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Old 04-30-2004, 08:29 AM   #3
solo-x
Scooby Specialist
 
Member#: 37624
Join Date: May 2003
Chapter/Region: NESIC
Location: Doesn't drive a scooby....
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fwiw, toe-out on your front tires is a "stable" condition, while toe-in is an "un-stable" condition. i wouldn't try toe-in for the front unless you enjoy going slow. don't confuse more responsive with unstable. unstable means the car did something without you wanting it to. more responsive means the car did what you wanted it to do very quickly. drive a car with 1/4" rear toe-out on snow tires at 85mph if you want to know unstable. :shudder: i did once. won't do it again.

front toe-out, as i've posted before, can be thought of as dynamic ackerman. more toe-out and the car behaves like it has more positive ackerman, less toe-out and the car behaves like it has less positive ackerman/more negative ackerman. there is no "ideal" ackerman percentage, so you're looking at a best compromise situation. theoretically, a course with a lot of higher speed, large radius corneres would require a lower ackerman effect while a slower, tighter corner would require more ackerman effect. you would run less toe-out in the first case, a little more toe-out in the second. the difference is small though and you're better off just driving through it.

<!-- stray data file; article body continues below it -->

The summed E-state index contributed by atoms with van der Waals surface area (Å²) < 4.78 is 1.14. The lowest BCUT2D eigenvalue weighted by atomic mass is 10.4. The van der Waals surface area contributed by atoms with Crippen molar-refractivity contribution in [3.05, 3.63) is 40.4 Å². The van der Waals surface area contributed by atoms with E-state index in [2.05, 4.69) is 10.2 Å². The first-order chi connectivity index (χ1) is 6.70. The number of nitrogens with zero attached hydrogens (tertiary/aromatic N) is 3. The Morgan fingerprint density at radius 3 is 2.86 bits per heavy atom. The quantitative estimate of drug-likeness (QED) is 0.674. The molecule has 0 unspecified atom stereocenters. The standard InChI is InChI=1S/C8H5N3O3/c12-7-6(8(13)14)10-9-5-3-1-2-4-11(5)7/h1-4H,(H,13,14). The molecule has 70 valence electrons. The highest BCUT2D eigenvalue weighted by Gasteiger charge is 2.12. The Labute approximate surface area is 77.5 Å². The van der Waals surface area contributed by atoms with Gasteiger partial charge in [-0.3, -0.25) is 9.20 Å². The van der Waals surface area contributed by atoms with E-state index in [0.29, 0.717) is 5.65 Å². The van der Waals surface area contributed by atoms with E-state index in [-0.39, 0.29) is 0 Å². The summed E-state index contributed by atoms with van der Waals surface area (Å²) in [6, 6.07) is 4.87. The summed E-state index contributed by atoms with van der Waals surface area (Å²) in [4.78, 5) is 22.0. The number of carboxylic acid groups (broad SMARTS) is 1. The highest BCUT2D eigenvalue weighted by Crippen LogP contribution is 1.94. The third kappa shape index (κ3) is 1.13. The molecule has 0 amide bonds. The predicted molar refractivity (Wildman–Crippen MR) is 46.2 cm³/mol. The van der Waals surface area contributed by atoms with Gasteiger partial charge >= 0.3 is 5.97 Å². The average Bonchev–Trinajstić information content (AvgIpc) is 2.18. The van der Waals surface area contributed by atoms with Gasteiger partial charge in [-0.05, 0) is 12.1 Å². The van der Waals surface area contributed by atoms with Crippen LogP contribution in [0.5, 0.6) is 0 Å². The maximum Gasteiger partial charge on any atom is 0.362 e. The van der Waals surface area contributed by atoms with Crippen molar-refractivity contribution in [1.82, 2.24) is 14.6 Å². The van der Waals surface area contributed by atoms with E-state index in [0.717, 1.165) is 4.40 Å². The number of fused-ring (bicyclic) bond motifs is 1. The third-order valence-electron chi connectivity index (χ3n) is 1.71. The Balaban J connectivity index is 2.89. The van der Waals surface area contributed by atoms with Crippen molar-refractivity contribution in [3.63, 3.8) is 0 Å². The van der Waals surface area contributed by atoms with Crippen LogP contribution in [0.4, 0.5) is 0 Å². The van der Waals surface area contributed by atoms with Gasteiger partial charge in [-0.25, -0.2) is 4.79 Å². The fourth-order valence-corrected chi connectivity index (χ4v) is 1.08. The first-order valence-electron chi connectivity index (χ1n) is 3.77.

rear toe-out _is_ an unstable condition. it also has the effect of altering the vector angle that the tire will operate at it's max grip relative to the car. for example, we take a well setup car that is cornering at 1g. the inside rear tire is nearly completely unloaded, so we can ignore it's effect on handling dynamics. the outside rear is operating at a 12* slip angle. (the path the tire is following is turned to the outside of the turn 12*'s from the path the chassis is taking) if we add a little toe out, say -.05*, the tire has to still reach 12* of slip angle before it generates it's maximum force. to get to the point where the tire is operating at that slip angle the rear of the car has to "step out" wider then the front of the car. now the car is turned more for the same amount of steering input. best unwind the wheel a bit or you'll be waffling those inside cones!

nate

*edit* cliff notes/short answer. no, toe-out does not reduce grip.
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